I have been reading a lot lately about artificial intelligence; what it is and isn’t, where it comes from and where it’s going. I am a Luddite, confirmed, and my contempt for a lot of the technologies that we wade through everyday is totally inflamed by contemplation of the cruelties, scams, and delusions that fall under the rubric of AI.
I just finished a novel of sorts by Chilean author Benjamin Labatut called “The MANIAC’, which is a fictionalized true story mostly about the life of the scientist and mathematician John von Neumann. Von Neumann was a Hungarian Jew who worked on the Manhattan Project, and is frequently and unironically referred to as one of the most intelligent people of the Twentieth Century. His intelligence is often described as an alien force, something that set him apart from the rest of humanity, that made his priorities and his choices seem to emerge from a realm of thought totally foreign to most of the rest of us.
He worked on the complicated equations that described how explosive forces could compress a sphere of plutonium into the critical mass necessary for a nuclear blast. He designed the basic architecture of the modern computer. He also worked on descriptions of mathematical systems that could approximate, impersonate, then embody the intelligence of a living organism. His ultimate goal with the latter project was to surpass that intelligence and create something new and strange, something with new desires and new ways of fulfilling them. He didn’t really care what happened to what was left behind in the wake of the mind he wanted to build out of numbers, but seeing it all burnt to a cinder like a rocket scorches the ground beneath it probably wouldn’t have made him shrug.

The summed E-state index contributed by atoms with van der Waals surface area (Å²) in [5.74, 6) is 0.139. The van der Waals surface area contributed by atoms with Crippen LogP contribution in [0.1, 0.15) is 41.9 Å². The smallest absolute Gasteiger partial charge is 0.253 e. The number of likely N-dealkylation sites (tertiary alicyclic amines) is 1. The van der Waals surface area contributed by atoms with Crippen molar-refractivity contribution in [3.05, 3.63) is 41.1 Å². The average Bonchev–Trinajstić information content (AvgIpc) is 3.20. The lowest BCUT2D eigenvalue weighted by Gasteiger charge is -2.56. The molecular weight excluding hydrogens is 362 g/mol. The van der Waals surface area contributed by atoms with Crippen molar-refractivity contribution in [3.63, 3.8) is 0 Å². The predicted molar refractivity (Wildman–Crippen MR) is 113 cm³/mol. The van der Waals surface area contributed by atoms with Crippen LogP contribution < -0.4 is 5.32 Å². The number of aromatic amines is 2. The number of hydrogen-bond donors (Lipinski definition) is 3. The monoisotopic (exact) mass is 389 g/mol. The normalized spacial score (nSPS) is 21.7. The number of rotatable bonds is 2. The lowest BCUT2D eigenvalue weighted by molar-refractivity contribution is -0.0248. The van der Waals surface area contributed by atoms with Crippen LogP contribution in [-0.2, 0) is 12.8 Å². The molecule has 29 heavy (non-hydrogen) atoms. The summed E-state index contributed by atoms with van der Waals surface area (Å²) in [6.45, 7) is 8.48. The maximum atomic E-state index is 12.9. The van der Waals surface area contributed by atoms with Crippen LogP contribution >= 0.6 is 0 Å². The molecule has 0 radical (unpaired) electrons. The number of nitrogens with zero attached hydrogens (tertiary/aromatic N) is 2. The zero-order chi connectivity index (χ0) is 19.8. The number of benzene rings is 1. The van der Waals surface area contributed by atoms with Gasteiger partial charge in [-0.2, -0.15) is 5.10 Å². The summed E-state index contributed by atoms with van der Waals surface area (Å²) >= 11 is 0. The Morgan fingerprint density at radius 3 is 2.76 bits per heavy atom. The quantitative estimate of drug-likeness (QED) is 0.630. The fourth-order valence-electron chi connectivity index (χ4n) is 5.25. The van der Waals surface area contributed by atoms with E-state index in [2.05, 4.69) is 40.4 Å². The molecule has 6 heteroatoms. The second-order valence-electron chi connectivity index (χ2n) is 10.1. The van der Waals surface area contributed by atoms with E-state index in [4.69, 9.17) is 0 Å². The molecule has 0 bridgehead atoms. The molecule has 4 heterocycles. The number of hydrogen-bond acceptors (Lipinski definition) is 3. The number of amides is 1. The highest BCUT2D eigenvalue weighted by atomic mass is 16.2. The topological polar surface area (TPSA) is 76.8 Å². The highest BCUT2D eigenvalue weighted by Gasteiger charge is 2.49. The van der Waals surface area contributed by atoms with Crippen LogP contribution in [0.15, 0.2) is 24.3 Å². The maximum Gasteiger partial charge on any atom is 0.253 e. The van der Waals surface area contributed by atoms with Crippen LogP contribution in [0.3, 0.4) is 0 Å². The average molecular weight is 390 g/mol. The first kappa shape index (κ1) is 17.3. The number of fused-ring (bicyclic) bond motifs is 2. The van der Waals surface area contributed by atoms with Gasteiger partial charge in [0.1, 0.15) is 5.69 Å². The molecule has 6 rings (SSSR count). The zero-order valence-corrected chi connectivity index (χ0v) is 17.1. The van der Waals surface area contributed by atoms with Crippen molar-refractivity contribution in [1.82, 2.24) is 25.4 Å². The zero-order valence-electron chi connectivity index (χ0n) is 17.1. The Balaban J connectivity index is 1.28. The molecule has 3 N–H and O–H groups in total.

Late in his life, as the cancer that the bomb gave him started to eat its way through his tissues, he wrote an essay entitled “Can We Survive Technology?” which was published in Fortune magazine. In it he looked at the swelling tide of nuclear technology and the advances in computation that he had helped create and he used his strange, vast intelligence to imagine the future it would summon. He saw an inevitability to the additive process that technological achievements would produce, bringing the world of human and nonhuman life forward through time into an arena in which our minds would be dwarfed by the monsters that would emerge from our machines, intellects “vast, cool, and unsympathetic” like those of the Martians in H.G. Wells’ novel “The War of the Worlds”.
“For progress” he wrote, “there is no cure.”
The thing about AI that von Neumann wouldn’t live to be disappointed by is that it isn’t intelligent; in fact it can never be so. What AI is more than anything is fake. A tedious system of correlation that produces results based solely on referential similarities, the intelligence it represents is that of the lazy, cruel bureaucrat managing the budget of a refugee camp full of desperate people struggling against the inhumanities of capitalism. It can never understand anything, only tell you if it looks like something else. In our world at the moment, there are an awful lot of people who are willing to let that be good enough, and to let the deeply stupid similarity engines of artificial intelligence dictate our daily policies- with the inevitable result of a world even more idiotic, venal and dire than we can currently imagine.
We must smash it, burn it, and shit in its ashes. The world we want is real, and it will take all of us to build it.
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